Though nearly all of the characters in The Gap of Time are much more accessible than Shakespeare’s in The Winter’s Tale, Winterson stays trues to the motivation behind most while also intermixing even more threads of love, lust, gender, sexuality, and humanity.

The Gap of Time is an absolute must read whether you are familiar with The Winter’s Tale or not. While coming to the novel with The Winter’s Tale as a background proves for a more thorough and insightful read, Winterson gives a full recap of the play in the book’s beginning, and the novel itself can stand alone just as strongly.

Published by Hogarth in June of 2016, The Gap of Time is available for purchase at your local bookstore.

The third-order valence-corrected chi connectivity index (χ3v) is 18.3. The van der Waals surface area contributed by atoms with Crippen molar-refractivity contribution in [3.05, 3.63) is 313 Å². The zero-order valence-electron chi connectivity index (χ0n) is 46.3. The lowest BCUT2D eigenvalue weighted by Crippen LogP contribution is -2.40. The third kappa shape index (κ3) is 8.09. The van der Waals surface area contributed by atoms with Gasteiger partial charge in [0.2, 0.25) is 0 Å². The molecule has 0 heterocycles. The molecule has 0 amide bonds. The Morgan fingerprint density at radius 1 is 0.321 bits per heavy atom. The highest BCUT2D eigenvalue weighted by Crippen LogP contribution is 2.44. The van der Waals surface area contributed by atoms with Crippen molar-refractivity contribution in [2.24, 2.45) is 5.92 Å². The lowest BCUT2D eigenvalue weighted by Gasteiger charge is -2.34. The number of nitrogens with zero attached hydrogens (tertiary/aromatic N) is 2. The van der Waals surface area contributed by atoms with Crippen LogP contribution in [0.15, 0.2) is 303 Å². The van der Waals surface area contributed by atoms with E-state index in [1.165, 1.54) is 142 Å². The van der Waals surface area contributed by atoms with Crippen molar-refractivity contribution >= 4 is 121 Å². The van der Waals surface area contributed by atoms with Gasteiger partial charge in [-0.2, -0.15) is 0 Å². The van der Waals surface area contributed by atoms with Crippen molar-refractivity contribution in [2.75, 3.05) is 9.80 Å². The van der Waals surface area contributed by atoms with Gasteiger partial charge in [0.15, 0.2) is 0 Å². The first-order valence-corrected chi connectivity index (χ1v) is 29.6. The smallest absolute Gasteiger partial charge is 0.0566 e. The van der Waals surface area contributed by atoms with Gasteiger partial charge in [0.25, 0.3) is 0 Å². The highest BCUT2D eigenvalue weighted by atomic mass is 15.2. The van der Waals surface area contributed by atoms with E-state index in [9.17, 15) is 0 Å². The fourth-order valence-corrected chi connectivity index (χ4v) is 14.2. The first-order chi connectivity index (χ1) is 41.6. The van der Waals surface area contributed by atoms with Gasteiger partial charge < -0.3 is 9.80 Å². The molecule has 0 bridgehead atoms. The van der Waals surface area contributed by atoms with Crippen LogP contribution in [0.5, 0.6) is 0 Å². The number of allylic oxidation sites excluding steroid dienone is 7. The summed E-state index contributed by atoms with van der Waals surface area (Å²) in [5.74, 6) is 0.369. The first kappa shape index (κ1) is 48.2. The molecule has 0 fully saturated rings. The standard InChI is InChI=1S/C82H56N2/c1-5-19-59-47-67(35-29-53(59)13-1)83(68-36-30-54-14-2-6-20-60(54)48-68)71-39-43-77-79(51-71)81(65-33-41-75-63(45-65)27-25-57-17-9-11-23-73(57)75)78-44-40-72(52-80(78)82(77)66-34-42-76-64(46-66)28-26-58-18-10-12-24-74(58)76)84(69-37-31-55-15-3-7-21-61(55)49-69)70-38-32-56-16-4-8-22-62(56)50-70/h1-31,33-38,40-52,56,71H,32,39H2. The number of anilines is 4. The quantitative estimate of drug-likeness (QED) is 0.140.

Read more fiction book reviews at Centered on Books.

FTC Disclaimer: This book was given to me in return for a fair and honest review of the text.

‘I Take You’ by Eliza Kennedy

i-take-you-kennedyWhat does it mean to be an adult? What does it take to be a parent, a husband, a wife? Where is the line between being flawed and being a bad person? Above all of the questions, though, hovers the central tension in author Eliza Kennedy’s debut novel I Take You: what is the value of marriage and monogamy?

I Take You is a novel about a woman in her twenties, Lily Wilder, who is about to marry Will, a man she has known for six months and who proposed to Lily after only weeks of knowing her. Not only that, but Lily is a pathological liar, cheater, drug abuser, and borderline alcoholic – none of which her fiancé Will knows about.

Throughout I Take You, Lily is at constant war with herself as to whether she should marry Will or not. Should she quit her gallivanting and devote herself to a single man? Is that what she wants? Is she even capable of being faithful?